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Walking in Circles: A Forcing Change Briefing Note

December 4, 2012

The latest edition of Forcing Change tackles the issue of mysticism in Christendom, primarily the role of labyrinths as a tool for transformation. Based on an earlier version of an article I wrote for a church group, this report walks you through the history of the labyrinth, its use in esoteric societies – including Freemasonry – and the spiritual interpretation and objective of the experience.November FC 2012 Picture

Initially I was hesitant to re-open this subject, as so many other topics have yet to be explored. Nonetheless, a large number of churches today are flirting with the path of ancient mysticism, and often church leaders and laypeople alike are unaware of the deeper meaning of the exercise.

Allow me to share a few paragraphs from the opening of this edition of Forcing Change. Note: While an older version of my essay can be found online, this expanded edition is accessed through the member section of the Forcing Change website. If you’re a member, log-on and download your copy today. If you’re not a member, but appreciate the research involved in these essays and would like access to much more information, consider joining today.

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A few years ago my wife was asked to be a board member at-large for a Christian association in Western Canada. It was a term position, and the organization needed a woman from Manitoba to round-off its representation. Leanne accepted the offer, which required some travel as she would be working with a group comprised mainly of pastors from across the prairie provinces. She was excited and more than a little nervous about her role, and the responsibility it carried.

The finalized itinerary for her first meeting arrived a day before she was to fly out. As she worked through the schedule, excitement turned to dismay as she saw that time had been set aside to walk a labyrinth that was hosted in a member church. After discussing this situation, we agreed to pull together a paper outlining the history and meaning of the labyrinth, for we believed then, and still do, that many church leaders are unaware of its significance.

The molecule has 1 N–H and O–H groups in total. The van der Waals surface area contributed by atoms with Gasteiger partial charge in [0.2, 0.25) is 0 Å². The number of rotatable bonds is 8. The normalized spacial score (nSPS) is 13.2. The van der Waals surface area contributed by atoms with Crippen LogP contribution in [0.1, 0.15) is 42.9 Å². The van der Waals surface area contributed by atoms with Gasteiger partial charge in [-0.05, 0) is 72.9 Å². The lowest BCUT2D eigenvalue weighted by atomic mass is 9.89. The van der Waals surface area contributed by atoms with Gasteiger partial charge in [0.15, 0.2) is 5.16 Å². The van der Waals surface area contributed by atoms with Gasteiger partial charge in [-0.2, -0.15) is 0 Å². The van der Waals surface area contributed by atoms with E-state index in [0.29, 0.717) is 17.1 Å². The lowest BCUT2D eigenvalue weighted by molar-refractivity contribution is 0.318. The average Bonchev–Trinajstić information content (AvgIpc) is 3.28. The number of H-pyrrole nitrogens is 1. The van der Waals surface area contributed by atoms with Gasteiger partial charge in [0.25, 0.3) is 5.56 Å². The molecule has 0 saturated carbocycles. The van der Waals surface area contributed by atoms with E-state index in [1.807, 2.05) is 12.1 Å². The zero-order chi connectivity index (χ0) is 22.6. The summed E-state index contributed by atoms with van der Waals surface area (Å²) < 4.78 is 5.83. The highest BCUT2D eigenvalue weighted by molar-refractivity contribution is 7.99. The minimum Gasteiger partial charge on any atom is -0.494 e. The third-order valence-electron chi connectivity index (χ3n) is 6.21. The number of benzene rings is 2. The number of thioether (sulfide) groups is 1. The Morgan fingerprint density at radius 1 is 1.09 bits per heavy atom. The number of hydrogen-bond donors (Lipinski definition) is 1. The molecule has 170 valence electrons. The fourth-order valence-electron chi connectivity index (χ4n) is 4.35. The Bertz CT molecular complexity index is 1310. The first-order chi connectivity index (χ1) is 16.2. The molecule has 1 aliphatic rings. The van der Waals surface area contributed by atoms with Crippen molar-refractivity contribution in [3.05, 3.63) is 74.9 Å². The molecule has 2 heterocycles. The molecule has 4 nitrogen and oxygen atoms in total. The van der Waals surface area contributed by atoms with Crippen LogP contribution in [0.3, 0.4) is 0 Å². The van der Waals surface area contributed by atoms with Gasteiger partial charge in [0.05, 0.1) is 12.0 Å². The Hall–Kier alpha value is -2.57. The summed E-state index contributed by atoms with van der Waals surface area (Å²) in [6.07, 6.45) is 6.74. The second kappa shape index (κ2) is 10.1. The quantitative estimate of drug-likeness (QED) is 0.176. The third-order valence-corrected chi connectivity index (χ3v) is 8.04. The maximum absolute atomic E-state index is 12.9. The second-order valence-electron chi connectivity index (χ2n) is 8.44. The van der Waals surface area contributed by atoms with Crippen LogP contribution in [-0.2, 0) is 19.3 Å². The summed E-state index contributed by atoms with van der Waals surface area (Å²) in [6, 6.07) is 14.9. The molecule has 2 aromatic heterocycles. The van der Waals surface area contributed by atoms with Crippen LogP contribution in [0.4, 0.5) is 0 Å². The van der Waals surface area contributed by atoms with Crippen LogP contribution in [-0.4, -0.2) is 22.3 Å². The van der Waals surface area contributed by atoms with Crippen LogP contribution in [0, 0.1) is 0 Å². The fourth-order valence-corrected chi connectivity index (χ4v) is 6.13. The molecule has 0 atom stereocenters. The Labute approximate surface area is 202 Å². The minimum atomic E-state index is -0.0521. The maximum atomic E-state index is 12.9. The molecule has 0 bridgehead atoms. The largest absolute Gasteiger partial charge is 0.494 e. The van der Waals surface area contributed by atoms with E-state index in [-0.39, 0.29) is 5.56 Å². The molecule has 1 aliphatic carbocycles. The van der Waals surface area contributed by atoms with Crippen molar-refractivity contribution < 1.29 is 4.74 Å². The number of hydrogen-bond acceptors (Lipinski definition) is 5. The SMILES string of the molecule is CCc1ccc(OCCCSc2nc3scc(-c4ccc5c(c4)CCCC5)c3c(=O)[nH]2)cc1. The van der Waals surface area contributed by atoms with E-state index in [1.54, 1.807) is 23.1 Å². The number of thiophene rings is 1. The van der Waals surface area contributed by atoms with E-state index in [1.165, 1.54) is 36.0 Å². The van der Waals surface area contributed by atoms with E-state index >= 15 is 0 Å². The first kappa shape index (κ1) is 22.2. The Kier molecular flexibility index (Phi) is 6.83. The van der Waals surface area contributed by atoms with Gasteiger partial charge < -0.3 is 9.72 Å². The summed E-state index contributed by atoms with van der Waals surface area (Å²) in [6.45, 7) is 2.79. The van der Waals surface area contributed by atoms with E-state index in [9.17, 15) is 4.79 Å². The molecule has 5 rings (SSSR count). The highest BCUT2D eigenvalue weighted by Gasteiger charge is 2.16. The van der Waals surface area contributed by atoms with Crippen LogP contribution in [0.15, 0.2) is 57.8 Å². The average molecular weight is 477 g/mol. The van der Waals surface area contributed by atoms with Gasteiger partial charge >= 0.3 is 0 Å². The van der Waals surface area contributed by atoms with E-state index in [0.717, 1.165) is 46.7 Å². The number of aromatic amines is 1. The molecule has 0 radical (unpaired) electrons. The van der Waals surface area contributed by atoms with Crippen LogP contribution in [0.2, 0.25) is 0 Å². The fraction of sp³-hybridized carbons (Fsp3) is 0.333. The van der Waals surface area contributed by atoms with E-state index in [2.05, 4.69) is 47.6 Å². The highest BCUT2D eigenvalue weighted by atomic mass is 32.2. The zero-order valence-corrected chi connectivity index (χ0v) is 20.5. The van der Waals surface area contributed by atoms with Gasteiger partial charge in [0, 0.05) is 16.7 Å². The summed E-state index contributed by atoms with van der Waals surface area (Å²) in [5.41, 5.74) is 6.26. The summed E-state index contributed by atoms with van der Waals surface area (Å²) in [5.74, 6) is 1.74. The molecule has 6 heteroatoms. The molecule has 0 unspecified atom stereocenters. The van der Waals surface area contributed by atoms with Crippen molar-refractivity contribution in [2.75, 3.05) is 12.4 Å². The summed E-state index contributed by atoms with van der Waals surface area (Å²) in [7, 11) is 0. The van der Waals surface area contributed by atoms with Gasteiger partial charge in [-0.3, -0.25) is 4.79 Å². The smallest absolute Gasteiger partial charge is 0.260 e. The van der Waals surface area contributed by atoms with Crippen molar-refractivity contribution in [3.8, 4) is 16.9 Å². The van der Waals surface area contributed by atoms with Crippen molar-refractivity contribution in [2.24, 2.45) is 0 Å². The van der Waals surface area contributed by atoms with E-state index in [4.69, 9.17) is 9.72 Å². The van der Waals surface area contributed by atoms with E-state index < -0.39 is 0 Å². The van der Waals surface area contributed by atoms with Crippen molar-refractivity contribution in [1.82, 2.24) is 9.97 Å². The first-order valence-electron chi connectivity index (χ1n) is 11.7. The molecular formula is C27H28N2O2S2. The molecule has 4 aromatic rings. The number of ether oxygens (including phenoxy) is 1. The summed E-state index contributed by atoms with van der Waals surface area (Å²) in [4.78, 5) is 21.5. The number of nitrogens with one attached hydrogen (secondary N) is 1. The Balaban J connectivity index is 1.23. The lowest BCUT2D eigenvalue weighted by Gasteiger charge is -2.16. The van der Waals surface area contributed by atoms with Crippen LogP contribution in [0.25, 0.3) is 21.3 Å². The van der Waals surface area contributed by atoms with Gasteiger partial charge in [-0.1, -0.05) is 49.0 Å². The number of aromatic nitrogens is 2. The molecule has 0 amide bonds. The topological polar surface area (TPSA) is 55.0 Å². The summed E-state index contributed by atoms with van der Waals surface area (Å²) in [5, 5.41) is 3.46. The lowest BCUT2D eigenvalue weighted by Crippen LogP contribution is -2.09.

Those next twenty four hours were a whirlwind as research material was gathered and thoughts put to print, racing to have something in hand before her departure. And when Leanne left she had a rough draft to critiqued en route. More revisions followed as we emailed changes that evening, and when she arrived at the board room the next morning she was carrying a “hot-off-the-press” edition – complete with stomach knots as she considered how to tactfully broach the subject.

Her opportunity to open the topic came when the board sat down for supper. Ironically she found herself across the table from the pastor who was hosting the walk, and during the course of the meal the discussion turned to the labyrinth itself, which had now been cancelled due to time constraints.

“You need to read this article,” Leanne explained as she pulled the essay from her briefcase.

“I’ve read it already,” the pastor said dismissively.

Momentarily taken aback, Leanne responded; “No, you couldn’t have. It was written yesterday” – and the paper slide across the table.

In that brief exchange it was evident that the pastor had been approached by someone else with a different article, but with similar concerns, and hadn’t taken it favourably.

Leanne also realized something else: The talk in the room had ceased. All eyes were on her.”

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Read the rest of this investigative report by downloading the latest edition of Forcing Change!

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